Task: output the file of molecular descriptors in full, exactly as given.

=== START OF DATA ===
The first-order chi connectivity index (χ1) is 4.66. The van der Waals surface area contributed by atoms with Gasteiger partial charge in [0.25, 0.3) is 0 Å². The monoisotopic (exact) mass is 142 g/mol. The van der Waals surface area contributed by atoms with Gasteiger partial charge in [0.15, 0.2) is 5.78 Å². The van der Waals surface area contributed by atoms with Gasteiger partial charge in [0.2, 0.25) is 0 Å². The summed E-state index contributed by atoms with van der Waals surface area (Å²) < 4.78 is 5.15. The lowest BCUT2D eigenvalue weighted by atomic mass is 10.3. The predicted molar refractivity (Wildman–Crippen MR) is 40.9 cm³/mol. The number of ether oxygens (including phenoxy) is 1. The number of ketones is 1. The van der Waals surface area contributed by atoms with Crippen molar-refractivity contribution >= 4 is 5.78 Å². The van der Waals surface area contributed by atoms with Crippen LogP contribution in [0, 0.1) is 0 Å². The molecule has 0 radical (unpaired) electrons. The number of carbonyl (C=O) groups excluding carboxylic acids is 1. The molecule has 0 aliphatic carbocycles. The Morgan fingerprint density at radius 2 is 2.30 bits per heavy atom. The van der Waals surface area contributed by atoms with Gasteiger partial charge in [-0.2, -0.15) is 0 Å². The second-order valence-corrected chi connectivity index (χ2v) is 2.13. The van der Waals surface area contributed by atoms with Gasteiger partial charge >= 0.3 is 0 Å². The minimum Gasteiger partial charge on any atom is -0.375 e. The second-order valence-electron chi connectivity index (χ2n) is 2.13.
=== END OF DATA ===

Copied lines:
The first-order chi connectivity index (χ1) is 4.66. The van der Waals surface area contributed by atoms with Gasteiger partial charge in [0.25, 0.3) is 0 Å². The monoisotopic (exact) mass is 142 g/mol. The van der Waals surface area contributed by atoms with Gasteiger partial charge in [0.15, 0.2) is 5.78 Å². The van der Waals surface area contributed by atoms with Gasteiger partial charge in [0.2, 0.25) is 0 Å². The summed E-state index contributed by atoms with van der Waals surface area (Å²) < 4.78 is 5.15. The lowest BCUT2D eigenvalue weighted by atomic mass is 10.3. The predicted molar refractivity (Wildman–Crippen MR) is 40.9 cm³/mol. The number of ether oxygens (including phenoxy) is 1. The number of ketones is 1. The van der Waals surface area contributed by atoms with Crippen molar-refractivity contribution >= 4 is 5.78 Å². The van der Waals surface area contributed by atoms with Crippen LogP contribution in [0, 0.1) is 0 Å². The molecule has 0 radical (unpaired) electrons. The number of carbonyl (C=O) groups excluding carboxylic acids is 1. The molecule has 0 aliphatic carbocycles. The Morgan fingerprint density at radius 2 is 2.30 bits per heavy atom. The van der Waals surface area contributed by atoms with Gasteiger partial charge in [-0.2, -0.15) is 0 Å². The second-order valence-corrected chi connectivity index (χ2v) is 2.13. The van der Waals surface area contributed by atoms with Gasteiger partial charge >= 0.3 is 0 Å². The minimum Gasteiger partial charge on any atom is -0.375 e. The second-order valence-electron chi connectivity index (χ2n) is 2.13.